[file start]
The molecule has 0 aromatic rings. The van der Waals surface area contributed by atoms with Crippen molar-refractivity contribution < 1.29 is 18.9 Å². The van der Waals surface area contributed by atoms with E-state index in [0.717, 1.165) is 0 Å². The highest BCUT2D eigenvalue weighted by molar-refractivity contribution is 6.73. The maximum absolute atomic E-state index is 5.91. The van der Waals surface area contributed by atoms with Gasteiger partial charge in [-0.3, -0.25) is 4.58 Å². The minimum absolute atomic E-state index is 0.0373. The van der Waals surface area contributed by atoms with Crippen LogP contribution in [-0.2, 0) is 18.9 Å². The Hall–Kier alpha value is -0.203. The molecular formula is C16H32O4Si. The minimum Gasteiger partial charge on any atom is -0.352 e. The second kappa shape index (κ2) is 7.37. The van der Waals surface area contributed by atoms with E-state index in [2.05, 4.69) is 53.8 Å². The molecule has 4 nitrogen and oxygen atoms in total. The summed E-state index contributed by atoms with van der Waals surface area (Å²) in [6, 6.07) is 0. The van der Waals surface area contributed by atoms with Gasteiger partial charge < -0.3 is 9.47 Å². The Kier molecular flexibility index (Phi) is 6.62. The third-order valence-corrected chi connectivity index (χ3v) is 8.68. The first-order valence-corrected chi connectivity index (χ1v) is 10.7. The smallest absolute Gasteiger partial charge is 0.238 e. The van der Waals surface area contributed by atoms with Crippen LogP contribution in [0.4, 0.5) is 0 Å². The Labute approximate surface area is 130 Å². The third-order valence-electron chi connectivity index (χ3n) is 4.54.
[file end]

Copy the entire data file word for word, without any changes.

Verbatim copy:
The molecule has 0 aromatic rings. The van der Waals surface area contributed by atoms with Crippen molar-refractivity contribution < 1.29 is 18.9 Å². The van der Waals surface area contributed by atoms with E-state index in [0.717, 1.165) is 0 Å². The highest BCUT2D eigenvalue weighted by molar-refractivity contribution is 6.73. The maximum absolute atomic E-state index is 5.91. The van der Waals surface area contributed by atoms with Gasteiger partial charge in [-0.3, -0.25) is 4.58 Å². The minimum absolute atomic E-state index is 0.0373. The van der Waals surface area contributed by atoms with Crippen LogP contribution in [-0.2, 0) is 18.9 Å². The Hall–Kier alpha value is -0.203. The molecular formula is C16H32O4Si. The minimum Gasteiger partial charge on any atom is -0.352 e. The second kappa shape index (κ2) is 7.37. The van der Waals surface area contributed by atoms with E-state index in [2.05, 4.69) is 53.8 Å². The molecule has 4 nitrogen and oxygen atoms in total. The summed E-state index contributed by atoms with van der Waals surface area (Å²) in [6, 6.07) is 0. The van der Waals surface area contributed by atoms with Gasteiger partial charge < -0.3 is 9.47 Å². The Kier molecular flexibility index (Phi) is 6.62. The third-order valence-corrected chi connectivity index (χ3v) is 8.68. The first-order valence-corrected chi connectivity index (χ1v) is 10.7. The smallest absolute Gasteiger partial charge is 0.238 e. The van der Waals surface area contributed by atoms with Crippen LogP contribution in [0.4, 0.5) is 0 Å². The Labute approximate surface area is 130 Å². The third-order valence-electron chi connectivity index (χ3n) is 4.54.